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This review is taken from PN Review 77, Volume 17 Number 3, January - February 1991.

RESTITUTION Norman Cameron: Collected Poems and Selected Translations, edited by Warren Hope and Jonathan Barker (Anvil) £14.95

It was time once more to give currency in this country to the work of Norman Cameron, and Jonathan Barker and the Anvil Press are to be congratulated on producing this volume. There was an American edition of The Complete Poems in 1985, edited by Warren Hope, and it is the contents of this collection, with the addition of an introduction by Barker and a biographical essay by Hope, which is now offered to the public. Until the present, there has been virtual silence here since the symposium in Ian Hamilton's Review (Autumn-Winter 1971-2) and there has been no edition of the poems since the Hogarth Press Collected of 1957, which carried an introduction by Robert Graves.

Cameron was born in Bombay in 1905, but seems to have spent little time in India. His father was a Church of Scotland chaplain in a Scots regiment, and Norman was brought up in Edinburgh and won a scholarship to Fettes College, after which he went to Oriel. His later years, till his death in 1953, were centred in England, where he retained, like many of his compatriots, what might be described as a somewhat self-contained Edinburgh touch.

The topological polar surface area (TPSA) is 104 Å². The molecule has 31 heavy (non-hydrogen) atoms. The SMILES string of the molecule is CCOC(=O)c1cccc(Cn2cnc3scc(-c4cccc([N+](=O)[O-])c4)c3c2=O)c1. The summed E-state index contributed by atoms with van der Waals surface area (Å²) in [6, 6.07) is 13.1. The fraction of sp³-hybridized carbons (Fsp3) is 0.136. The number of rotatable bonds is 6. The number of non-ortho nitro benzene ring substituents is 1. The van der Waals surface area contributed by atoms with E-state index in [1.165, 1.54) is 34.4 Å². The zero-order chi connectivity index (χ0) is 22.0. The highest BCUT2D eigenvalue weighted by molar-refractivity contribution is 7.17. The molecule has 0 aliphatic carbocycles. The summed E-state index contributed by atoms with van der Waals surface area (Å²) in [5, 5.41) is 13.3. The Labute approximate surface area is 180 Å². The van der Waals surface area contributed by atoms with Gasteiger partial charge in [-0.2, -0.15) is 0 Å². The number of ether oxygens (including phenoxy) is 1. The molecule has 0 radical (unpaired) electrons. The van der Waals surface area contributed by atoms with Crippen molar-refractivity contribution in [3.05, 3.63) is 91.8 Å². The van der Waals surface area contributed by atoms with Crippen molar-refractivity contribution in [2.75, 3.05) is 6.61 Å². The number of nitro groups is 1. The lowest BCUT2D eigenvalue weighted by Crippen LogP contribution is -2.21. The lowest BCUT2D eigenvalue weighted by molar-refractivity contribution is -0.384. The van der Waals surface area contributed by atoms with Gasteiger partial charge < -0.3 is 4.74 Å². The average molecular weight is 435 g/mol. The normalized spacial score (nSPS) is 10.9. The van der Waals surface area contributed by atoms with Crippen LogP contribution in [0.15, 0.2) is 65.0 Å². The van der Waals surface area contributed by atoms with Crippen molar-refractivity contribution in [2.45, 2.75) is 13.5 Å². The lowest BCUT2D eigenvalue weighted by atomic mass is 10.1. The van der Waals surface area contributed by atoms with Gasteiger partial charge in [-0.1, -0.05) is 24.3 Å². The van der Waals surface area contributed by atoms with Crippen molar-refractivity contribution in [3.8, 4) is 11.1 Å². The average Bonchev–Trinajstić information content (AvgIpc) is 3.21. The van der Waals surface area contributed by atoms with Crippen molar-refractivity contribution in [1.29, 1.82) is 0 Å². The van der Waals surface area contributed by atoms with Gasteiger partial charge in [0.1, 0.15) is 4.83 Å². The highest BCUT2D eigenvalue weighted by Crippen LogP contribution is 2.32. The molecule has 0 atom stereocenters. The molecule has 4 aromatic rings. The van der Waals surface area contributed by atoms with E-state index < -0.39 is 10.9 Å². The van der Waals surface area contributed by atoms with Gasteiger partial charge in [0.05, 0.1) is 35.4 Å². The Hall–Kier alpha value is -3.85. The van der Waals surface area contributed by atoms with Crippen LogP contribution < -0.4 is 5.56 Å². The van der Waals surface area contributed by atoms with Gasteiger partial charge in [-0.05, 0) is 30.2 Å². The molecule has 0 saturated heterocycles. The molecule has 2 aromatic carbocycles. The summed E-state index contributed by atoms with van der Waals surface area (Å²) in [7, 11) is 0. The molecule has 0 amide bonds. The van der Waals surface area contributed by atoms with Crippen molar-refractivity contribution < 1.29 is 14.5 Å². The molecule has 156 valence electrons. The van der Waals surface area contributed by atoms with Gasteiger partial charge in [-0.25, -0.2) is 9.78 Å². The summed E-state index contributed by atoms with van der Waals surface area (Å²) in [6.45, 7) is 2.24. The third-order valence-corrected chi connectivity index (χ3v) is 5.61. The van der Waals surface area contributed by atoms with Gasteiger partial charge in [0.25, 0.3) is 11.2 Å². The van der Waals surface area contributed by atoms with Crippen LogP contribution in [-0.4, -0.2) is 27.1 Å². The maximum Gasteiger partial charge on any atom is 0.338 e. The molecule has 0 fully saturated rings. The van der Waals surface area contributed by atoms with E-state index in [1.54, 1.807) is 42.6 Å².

This has left traces in his poems, and although he had a wide literary acquaintance he was at no time swept off his feet even by such prominent performers as Graves, Riding and Auden. His mind was acute and analytical; on his own account, the first impulse for a poem ...

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